Consumers aren’t solely to blame for seafood waste. Processing plants discard the “less desirable” parts of fish (think: fish heads) in favor of supermarket-perfect pieces. Commercial fisheries contribute to waste as well, through bycatch. Bycatch are the unwanted fish and other marine life that are caught in addition to the target species. Efforts are being made in the industry to reduce bycatch, but it’s still a problem.

Want to know more? Check out this 3-minute read on the state of seafood waste in the US:
Via NPR | The Salt | “We Leave Half Of All Our Seafood On The Table (And In The Trash) by Alistair Bland

September 16, 2015
USDA and EPA Set National Food Waste Reduction Target
Food waste hits the big time — and that’s a good thing! The United States Department of Agriculture (USDA) and Environmental Protection Agency (EPA) have issued a nationwide food-waste challenge: a 50% reduction of food waste by 2030. A variety of big-name US food retailers, agriculture industry reps, and charitable organizations have already signed on with support (Albertsons, Wegmans Markets, and City Harvest, just to name a few.)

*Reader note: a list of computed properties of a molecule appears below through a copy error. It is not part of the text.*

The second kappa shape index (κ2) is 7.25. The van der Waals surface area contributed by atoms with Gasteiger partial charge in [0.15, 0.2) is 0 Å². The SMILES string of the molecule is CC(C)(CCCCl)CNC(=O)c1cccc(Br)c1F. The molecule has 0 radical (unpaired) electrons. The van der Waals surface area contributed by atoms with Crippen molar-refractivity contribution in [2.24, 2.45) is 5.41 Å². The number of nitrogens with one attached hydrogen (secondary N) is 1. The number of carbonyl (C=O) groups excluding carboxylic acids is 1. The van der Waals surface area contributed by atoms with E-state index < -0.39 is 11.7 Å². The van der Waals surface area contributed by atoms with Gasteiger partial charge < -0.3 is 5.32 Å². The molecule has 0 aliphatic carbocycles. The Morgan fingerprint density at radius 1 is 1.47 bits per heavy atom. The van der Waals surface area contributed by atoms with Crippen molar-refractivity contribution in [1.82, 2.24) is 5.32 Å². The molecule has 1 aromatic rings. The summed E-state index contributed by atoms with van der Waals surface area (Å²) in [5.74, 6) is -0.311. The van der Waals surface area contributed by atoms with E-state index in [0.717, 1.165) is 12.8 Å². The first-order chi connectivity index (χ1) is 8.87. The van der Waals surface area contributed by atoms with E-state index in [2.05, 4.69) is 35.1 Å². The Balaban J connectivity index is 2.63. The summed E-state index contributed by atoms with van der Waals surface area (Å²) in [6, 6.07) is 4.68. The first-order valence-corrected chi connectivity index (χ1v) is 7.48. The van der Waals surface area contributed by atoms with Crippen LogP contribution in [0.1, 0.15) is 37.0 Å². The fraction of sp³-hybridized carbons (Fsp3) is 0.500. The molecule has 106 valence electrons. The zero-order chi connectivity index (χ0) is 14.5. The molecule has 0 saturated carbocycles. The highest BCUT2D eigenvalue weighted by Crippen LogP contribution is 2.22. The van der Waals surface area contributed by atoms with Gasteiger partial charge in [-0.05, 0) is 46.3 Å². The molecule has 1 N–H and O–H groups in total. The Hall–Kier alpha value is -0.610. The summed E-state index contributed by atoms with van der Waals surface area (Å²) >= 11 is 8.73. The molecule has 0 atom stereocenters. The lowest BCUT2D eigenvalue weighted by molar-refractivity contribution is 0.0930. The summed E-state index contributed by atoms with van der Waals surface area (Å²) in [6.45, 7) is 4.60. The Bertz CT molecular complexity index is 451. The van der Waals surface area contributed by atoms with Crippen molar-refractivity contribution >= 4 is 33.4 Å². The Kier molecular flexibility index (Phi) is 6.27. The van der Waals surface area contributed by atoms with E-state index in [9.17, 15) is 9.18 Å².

Read the press release in 2½ minutes or less:
Food Retailers, Agriculture Industry, and Charitable Organizations Support First National Goal to Reduce Food Waste by 50 Percent by 2030.”

Want more detail? Check out the Office of the Chief Economist’s web page on food waste.

What’s your food waste story? Share in the comments below.

Field Trip: Eating My Way Around Boston (Part Deux)

December 9, 2014 § 2 Comments

Where were we? Oh right, leaving Boston’s North End after touring and tasting. (Need a refresher? Missed the first part of Eating My Way Around Boston? Catch up here.) With stops for oysters, a lobster roll, and cannoli checked off my list, I followed Hanover Street west — out of the North End — over to Congress Street, and into the heart of downtown Boston.